GNOME 3 Classic is supposed to provide a traditional interface for desktop computing for those not completely pleased with the default GNOME Shell. So when you hear people talk about it, you’d think that it is actually offers a true GNOME 2-ish interface for desktop computing.
But I found out while testing the main edition of Fedora 19 that it is far from a traditional desktop interface. That it is more like a hybrid desktop interface – a fusion of what could be considered a traditional desktop interface and the GNOME Shell.
To illustrate my point, here a few screen shots from a test installation of Fedora 19 GNOME 3. This first one is what the so-called GNOME 3 Classic desktop looks like, with its non-classic menu. Note the Activities Overview entry at the bottom of the menu.
Yep, clicking on it is like clicking on Activities in the top bar of a default GNOME Shell. The GNOME 3 Classic comes complete with the Dash, a bottom panel, and four workspaces, or virtual desktops.
And if you click on the last entry on the Dash, you get the application picker view, just like you would get with the GNOME Shell. This shows the Frequent applications view.
And this shows the real application picker view. So what, again, is the difference between GNOME 3 Classic and a default GNOME Shell desktop?
To me, the GNOME 3 Classic looks more like a GNOME Shell modified using a few extensions. And to buttress that point, here is a list of dependencies installed when you attempt to install gnome-desktop-classic, which is the package to install if you wish to take the GNOME 3 Classic desktop for a spin.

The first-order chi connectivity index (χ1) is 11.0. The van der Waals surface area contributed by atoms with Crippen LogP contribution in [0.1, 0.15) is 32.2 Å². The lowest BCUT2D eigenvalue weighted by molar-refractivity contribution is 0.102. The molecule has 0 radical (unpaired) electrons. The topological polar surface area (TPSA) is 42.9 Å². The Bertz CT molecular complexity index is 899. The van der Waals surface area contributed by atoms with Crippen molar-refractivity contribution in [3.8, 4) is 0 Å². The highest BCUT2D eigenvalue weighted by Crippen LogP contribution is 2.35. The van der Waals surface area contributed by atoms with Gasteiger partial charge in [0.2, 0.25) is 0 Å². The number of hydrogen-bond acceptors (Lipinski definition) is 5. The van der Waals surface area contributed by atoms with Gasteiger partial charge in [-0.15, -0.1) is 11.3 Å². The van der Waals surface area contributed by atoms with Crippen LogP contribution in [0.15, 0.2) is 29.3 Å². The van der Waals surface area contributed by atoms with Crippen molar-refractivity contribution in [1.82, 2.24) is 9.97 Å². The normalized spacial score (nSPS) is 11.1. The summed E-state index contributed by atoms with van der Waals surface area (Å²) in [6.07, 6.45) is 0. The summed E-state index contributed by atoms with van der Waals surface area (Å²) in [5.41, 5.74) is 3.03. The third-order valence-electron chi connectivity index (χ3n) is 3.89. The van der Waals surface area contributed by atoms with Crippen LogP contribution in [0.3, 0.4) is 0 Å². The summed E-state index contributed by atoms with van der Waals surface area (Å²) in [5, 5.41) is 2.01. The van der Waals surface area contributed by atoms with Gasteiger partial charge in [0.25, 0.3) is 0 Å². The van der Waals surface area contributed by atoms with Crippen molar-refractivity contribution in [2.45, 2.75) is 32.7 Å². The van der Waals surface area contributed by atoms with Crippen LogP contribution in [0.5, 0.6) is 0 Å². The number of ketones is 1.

Images in this article were taken from a test installation of Fedora 19 GNOME. To download and test it on your machine, you may grab an installation image from here.
If you want low memory usage and produtivity, forget Gnome3, use MATE.
If you want a little bit of effects and produtivity, use Cinnamon.
Only if you want to have a beautiful environment to impress your friends and don’t cares about resources usage, then use Gnome3.
It’s sad but true.
Thanks for the article, I haven’t paid any attention to Gnome since 3 came out, and I actually hated it so much I went back to E16 on my opensuse system. Why do the icons have to be so huge? it looks like it was designed for toddlers. Some of us are actually trying to do work on these systems, yet Microsoft and now the Linux community are trying to make everything look like a tablet interface. KDE is also too fluffy with glowing windows, etc., but at least you can turn on/ off what you want.
The huge icons are just eye-candy, and I think they are good. However, I think there should be an option to reduce their size, just as you can do with the icons in the menu of some extensions.
That’s not actually the case, there is a specific purpose for them (and no, it’s not ‘so it works on tablets’…):
“The avoidance of exclusive application categories and nested sub-menus is a distinct advantage of application launching in the shell compared with the GNOME 2 desktop. Users do not have to guess which category an application is in, and the motor control demands of the application picker are lower than those of menus.”